Here is another example of animated artworks. In this news piece, you will see quite a few different animation approaches for inspiration.
Just to finish off this section, remember, animations can be both 2D and 3D, you just have to decide on what tells your story best and what resources you have. Here’s an example of 3D AR experiences.
Easy video AR, featuring author stories or behind the scenes
As mentioned at the beginning, there is no need to overcomplicate things at first. Something that AR is great at is showcasing video content in interactive ways.
Often, you may already have a video that could go with an artwork — it may be an interview on its meaning, it may be an interview with the author in general or some behind-the-scenes snapshot. You could even collate a behind-the-scenes image gallery, which is pretty simple to do but will give extra information to people exploring your art.
Last year we delivered an AR project that brought to life children’s poems. It featured animations, but there were also pieces that retrieved author stories in a form of basic head and shoulders interviews about their art piece. Here is a snapshot of the exhibition and you will be able to spot at 30 seconds how simple the interview files were. This example combines both animation and video, but it doesn’t have to be the case. You can just go for video.
More information through text and images in AR
Another simple way of implementing AR in your work is to share written stories about each piece. You may reveal a painting’s meaning through written information or tell a story about featured personalities. Or you could also let other art lovers know what you used to create the colors, what fabric and frame you chose.
For people who appreciate art and attend exhibitions, all this information will be of interest, and placing it within AR will allow you to create no interferences with the exhibition design, such as setting up screens, etc. Here is just one example of how this may look.
Bringing 3D objects to life for entertainment and education
I feel like the above examples are the most straightforward approach because these are all about bringing markers to life that are flat. However, you may be creating magnificent sculptures or decorating 3D objects. Augmented reality can bring those to life as well, to entertain and even to educate.
Here is an example of a large object — a car, which was brought to life for educational purposes at the Riga Motormuseum. This can give you a taste of how objects can be brought to life, and the layers created 1:1 to overlay the original piece. Note that this may require some extra collaborators to help.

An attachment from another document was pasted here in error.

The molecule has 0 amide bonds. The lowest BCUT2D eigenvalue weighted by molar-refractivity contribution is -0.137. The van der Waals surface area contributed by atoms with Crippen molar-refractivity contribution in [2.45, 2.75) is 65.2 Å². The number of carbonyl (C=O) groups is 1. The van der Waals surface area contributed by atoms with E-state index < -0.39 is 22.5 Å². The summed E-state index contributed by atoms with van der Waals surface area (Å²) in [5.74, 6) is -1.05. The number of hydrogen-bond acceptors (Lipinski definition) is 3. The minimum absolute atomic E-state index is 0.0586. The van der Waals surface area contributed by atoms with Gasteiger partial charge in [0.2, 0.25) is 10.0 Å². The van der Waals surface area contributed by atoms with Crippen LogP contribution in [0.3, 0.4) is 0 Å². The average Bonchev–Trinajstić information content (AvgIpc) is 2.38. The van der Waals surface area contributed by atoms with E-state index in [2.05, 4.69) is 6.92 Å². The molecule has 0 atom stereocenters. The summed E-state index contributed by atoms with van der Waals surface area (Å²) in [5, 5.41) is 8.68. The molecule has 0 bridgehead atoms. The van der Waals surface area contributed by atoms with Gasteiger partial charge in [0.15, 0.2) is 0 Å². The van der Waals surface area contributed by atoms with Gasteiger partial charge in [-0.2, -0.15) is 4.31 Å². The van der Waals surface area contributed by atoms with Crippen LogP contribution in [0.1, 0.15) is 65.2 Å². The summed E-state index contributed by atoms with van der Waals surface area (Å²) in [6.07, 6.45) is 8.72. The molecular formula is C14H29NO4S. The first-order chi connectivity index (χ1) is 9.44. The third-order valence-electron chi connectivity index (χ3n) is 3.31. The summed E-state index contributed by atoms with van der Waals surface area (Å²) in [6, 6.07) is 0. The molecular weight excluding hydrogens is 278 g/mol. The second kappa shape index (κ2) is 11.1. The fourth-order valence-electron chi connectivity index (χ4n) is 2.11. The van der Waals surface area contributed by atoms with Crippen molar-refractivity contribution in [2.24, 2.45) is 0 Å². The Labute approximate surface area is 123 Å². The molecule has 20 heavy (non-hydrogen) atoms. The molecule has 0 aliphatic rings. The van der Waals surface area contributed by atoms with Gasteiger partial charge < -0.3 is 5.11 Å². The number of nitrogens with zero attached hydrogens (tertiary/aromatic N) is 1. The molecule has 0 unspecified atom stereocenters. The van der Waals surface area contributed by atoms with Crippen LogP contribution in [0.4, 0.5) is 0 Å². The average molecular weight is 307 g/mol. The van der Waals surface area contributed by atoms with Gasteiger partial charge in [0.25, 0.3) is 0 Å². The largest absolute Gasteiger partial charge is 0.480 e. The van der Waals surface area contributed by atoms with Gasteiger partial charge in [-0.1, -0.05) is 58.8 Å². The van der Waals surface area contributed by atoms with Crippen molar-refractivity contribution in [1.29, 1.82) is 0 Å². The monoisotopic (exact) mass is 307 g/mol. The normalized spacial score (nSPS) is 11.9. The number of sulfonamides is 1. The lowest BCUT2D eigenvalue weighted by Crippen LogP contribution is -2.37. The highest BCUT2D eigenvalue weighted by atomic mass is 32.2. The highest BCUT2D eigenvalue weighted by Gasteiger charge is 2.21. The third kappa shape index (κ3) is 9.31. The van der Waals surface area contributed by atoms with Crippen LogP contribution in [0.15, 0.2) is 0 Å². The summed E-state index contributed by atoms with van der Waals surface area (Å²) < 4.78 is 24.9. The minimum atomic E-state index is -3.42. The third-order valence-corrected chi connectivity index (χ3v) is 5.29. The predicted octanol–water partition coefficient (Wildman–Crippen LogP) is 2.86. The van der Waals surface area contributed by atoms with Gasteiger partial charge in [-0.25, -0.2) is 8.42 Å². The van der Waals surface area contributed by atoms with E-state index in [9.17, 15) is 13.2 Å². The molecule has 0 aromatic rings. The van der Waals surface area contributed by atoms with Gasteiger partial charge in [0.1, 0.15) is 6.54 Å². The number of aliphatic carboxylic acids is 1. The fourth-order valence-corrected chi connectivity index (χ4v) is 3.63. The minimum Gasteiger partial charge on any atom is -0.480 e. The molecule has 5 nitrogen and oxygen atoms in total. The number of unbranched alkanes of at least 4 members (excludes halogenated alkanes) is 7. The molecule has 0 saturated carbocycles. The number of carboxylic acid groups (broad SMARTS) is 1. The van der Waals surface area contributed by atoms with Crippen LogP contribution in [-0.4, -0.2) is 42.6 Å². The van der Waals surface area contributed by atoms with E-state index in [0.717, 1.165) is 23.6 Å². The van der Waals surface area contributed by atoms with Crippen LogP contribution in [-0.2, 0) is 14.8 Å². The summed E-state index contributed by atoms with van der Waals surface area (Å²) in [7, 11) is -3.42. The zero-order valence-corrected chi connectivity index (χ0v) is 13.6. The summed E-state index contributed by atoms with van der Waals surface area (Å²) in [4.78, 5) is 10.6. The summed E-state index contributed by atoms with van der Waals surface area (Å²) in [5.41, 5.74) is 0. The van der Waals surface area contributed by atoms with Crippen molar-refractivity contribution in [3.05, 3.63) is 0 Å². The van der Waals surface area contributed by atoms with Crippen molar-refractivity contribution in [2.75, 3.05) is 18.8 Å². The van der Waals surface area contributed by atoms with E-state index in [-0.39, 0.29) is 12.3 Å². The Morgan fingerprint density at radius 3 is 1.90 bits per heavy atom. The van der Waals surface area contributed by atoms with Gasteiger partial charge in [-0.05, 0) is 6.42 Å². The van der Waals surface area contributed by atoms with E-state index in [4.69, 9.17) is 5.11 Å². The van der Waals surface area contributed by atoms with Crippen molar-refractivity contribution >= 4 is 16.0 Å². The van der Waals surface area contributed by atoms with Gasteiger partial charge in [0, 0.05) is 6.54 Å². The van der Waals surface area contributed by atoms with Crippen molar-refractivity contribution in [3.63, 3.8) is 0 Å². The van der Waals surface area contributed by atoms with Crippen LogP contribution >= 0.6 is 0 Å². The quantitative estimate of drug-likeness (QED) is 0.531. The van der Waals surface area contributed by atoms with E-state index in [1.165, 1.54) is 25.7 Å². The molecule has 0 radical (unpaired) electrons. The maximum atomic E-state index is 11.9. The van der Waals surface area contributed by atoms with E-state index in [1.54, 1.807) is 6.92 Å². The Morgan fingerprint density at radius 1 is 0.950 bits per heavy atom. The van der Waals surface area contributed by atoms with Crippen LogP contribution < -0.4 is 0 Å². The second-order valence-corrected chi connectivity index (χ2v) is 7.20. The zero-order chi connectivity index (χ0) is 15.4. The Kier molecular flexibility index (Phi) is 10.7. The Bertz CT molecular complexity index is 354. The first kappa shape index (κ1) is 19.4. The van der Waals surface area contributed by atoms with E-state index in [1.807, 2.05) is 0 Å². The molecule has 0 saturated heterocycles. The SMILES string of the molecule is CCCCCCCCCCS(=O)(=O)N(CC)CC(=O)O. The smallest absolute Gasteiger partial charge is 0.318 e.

Markerless augmented reality art can get you in Louvre
When it comes to markerless augmented reality, the digital content will most probably be your stand-alone artwork. I do think that this is of most interest for contemporary, digital artists and designers, whose art is already created and hosted digitally. Augmented reality allows those digital pieces to be brought to real-life settings through people’s mobile screens. An excellent example here is from Marjan Moghaddam below on how 3D virtual sculptures fit into a museum setting.
Another artist I’d like to highlight in this context is Gints Gabrāns, the author of augmented reality art application SAN.app. Thanks to the creative and unique freedom that augmented reality offers, he has placed his work in some of the world’s most famous museums. No approval necessary. As Gints explains: “If I was to place a physical sculpture somewhere, I would need to abide by the local laws, sign commercial contracts, or coordinate my activities with local councils and governments. When I initially started to create projects in SAN, the whole world was my playground. “
AR art can add layers to your city’s walls
As we’ve gotten out of the exhibition mindset and gotten ourselves more into the “world is your oyster” mentality. I would like to finish off with one of the booming augmented reality art forms, which is AR graffitis and augmented city objects and posters.
While street artists are the leaders in taking up augmented reality, just for the sake of something different, I would like to bring forward an example from the marketing world, where Burger King burnt their competitors’ ads in AR. This just shows that, first of all, AR doesn’t need any permissions, and secondly, it can interact with existing art.
To finish off, I just want to emphasize that one of the challenges for augmented reality across all sectors is quality content. I see that artists can address this issue using their creative nature to build valuable experiences. That’s why I hope this blog helped to clarify some of the options for those who want to merge tech with art and were looking for ideas. If you do have something to add or an artist, you wish we’d feature, leave a comment below or connect with me on LinkedIn.